Winter Weather Madison 1

Morgan Leissring shovels her car out of the snow on North Carroll Street  Friday morning.

The biggest snowstorm in Madison this winter snarled traffic and caused an avalanche of school and business closings, event cancellations and a mountain of parking problems.

But the snow also brought happiness to cross-country skiers and snowmobilers, finally able to test their skills on area trails that had been closed for most of the winter.

Snow totals in the 5- to 6-inch range were common across southern counties in Wisconsin, while areas to the north had less snow to contend with and residents in Illinois had deeper snow to dig out from.

Five inches of snow fell at the Dane County Regional Airport, the most snow in one storm this winter, eclipsing the 4.5-inch record snowfall that fell on Jan. 15.

Fitchburg, Edgerton, Sun Prairie and Mazomanie had 6 inches of snow, while 7 inches fell at Fort Atkinson and 3.5 inches in Baraboo, according to National Weather Service observers.

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A city snowplow works to clear North Carroll Street on Friday, following the biggest snowfall of the winter at 5 inches.

The Chicago suburb of Northbrook, Illinois, recorded 8.4 inches of snow, while Kenosha and Belvidere, east of Rockford, got 9 inches.

The storm was blamed for two deaths in the Midwest. A man in his 60s in Naperville, another Chicago suburb, died of a heart attack he had while shoveling snow in the morning. Another man was killed in a crash on Highway 23 near Flint, Michigan, when a semi truck rear-ended a car stopped in traffic.

About a dozen flights were canceled at the Dane County Regional Airport on Friday morning, those going to or from Chicago and Detroit.

Seventy public school districts shut down for the day, along with several dozen private schools across south-central and southwestern Wisconsin.

UW-Madison stayed open, as did Madison Area Technical College and Edgewood College.

A snow emergency declared in Madison on Friday morning went into effect Friday night and will continue Saturday night, with hundreds of on-street parkers, especially Downtown and on the Isthmus, scrambling to find parking.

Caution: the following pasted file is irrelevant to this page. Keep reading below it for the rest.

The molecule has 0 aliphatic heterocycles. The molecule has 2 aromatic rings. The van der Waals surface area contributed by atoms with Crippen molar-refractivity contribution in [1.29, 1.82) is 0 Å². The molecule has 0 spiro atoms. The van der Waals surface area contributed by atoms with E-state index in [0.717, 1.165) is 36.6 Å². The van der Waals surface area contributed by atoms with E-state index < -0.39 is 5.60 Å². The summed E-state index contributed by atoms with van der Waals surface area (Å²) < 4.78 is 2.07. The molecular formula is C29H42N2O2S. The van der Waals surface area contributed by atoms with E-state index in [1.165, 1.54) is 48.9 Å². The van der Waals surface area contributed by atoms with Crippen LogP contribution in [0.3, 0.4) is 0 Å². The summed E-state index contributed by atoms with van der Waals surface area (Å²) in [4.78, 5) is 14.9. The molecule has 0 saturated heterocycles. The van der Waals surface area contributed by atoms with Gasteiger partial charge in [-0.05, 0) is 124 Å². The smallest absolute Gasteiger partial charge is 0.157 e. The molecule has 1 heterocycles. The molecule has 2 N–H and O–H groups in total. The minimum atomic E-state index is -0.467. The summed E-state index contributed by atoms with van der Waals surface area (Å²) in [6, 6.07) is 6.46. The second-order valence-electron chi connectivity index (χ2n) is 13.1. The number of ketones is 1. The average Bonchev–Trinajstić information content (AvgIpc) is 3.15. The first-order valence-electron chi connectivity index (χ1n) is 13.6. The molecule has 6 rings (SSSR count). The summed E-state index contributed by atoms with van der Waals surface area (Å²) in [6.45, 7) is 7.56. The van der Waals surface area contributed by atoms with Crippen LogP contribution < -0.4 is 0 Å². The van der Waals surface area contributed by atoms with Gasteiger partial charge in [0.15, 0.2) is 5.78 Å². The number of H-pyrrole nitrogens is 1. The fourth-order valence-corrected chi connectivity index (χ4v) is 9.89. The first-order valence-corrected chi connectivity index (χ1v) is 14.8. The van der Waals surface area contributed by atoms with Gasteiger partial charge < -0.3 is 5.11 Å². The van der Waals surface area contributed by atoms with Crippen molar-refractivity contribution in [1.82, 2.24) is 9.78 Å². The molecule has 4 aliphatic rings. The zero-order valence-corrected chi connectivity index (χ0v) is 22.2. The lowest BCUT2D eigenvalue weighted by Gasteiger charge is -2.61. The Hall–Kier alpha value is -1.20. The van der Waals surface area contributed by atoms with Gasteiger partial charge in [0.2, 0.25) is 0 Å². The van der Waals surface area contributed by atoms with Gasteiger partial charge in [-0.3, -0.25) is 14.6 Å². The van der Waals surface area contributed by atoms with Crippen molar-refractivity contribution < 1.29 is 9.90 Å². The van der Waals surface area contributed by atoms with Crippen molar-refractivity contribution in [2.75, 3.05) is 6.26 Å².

The Streets Division, trying to plow the narrow streets in the central city, put the onus on drivers to get off certain blocks, and said cars in violation of the alternate-side parking rule will be ticketed and towed.

Those streets include all of Franklin, Hancock, East Mifflin, East Dayton and West Doty Streets and North Blair Street.

A full list of streets subject to towing in the snow emergency zone is available online at

As a reminder, street parkers should park on the odd house-numbered side of the street Saturday night, because Sunday is Feb. 11, an odd-numbered day, and the parking rule is enforced from 1 a.m. to 7 a.m.

A full-scale plowing operation that started Friday morning will continue in Madison on Saturday, with crews clearing the sides of the streets that had been used for parking Friday night.

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A pedestrian and cars traverse Wisconsin Avenue on Friday after five inches of snow fell in Madison.

It’s easier for plows to clear streets if there are no vehicles on the streets, even if legally parked, so the Streets Division is urging residents to try to keep off streets until the snow can be plowed back onto the terrace.

The city has some free parking space available in city owned ramps and at Brittingham Park; details are online.

Snowmobile riders finally got a chance to rev their engines Friday in Dane County as the 500 miles of trails in the county opened for the first time, and cross-country skiing was on the minds of hundreds of area skiers, hitting the trails in Elver Park and on the Odana Hills and Yahara Hills golf courses.

For those who are not big fans of snow, the forecast for Madison from the National Weather Service has no snow Sunday through Wednesday, with a chance for snow on Thursday.

Temperatures are expected to climb slowly during the next seven days, getting into the low 30s by mid-week.

The Associated Press contributed to this report.

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Bill Novak is a general assignment reporter for the Wisconsin State Journal.